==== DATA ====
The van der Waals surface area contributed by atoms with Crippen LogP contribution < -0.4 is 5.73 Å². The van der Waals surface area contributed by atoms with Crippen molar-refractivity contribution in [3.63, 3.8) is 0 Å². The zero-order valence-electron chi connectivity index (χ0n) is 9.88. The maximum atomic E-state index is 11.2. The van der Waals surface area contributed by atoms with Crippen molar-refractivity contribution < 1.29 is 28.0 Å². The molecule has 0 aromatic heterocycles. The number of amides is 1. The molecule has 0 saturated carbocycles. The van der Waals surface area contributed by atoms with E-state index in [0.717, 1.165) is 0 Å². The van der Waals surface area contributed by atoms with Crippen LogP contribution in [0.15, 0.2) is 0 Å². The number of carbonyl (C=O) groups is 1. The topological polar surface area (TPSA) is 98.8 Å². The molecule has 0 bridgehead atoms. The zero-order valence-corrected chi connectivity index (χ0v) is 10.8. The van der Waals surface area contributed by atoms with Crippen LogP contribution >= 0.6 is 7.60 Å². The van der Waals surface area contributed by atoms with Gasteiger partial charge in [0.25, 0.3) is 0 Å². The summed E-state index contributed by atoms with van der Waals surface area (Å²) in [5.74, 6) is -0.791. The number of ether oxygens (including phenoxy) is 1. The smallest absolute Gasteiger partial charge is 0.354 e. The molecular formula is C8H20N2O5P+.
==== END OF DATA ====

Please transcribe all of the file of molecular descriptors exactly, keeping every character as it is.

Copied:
The van der Waals surface area contributed by atoms with Crippen LogP contribution < -0.4 is 5.73 Å². The van der Waals surface area contributed by atoms with Crippen molar-refractivity contribution in [3.63, 3.8) is 0 Å². The zero-order valence-electron chi connectivity index (χ0n) is 9.88. The maximum atomic E-state index is 11.2. The van der Waals surface area contributed by atoms with Crippen molar-refractivity contribution < 1.29 is 28.0 Å². The molecule has 0 aromatic heterocycles. The number of amides is 1. The molecule has 0 saturated carbocycles. The van der Waals surface area contributed by atoms with E-state index in [0.717, 1.165) is 0 Å². The van der Waals surface area contributed by atoms with Crippen LogP contribution in [0.15, 0.2) is 0 Å². The number of carbonyl (C=O) groups is 1. The topological polar surface area (TPSA) is 98.8 Å². The molecule has 0 bridgehead atoms. The zero-order valence-corrected chi connectivity index (χ0v) is 10.8. The van der Waals surface area contributed by atoms with Crippen LogP contribution >= 0.6 is 7.60 Å². The van der Waals surface area contributed by atoms with Gasteiger partial charge in [0.25, 0.3) is 0 Å². The summed E-state index contributed by atoms with van der Waals surface area (Å²) in [5.74, 6) is -0.791. The number of ether oxygens (including phenoxy) is 1. The smallest absolute Gasteiger partial charge is 0.354 e. The molecular formula is C8H20N2O5P+.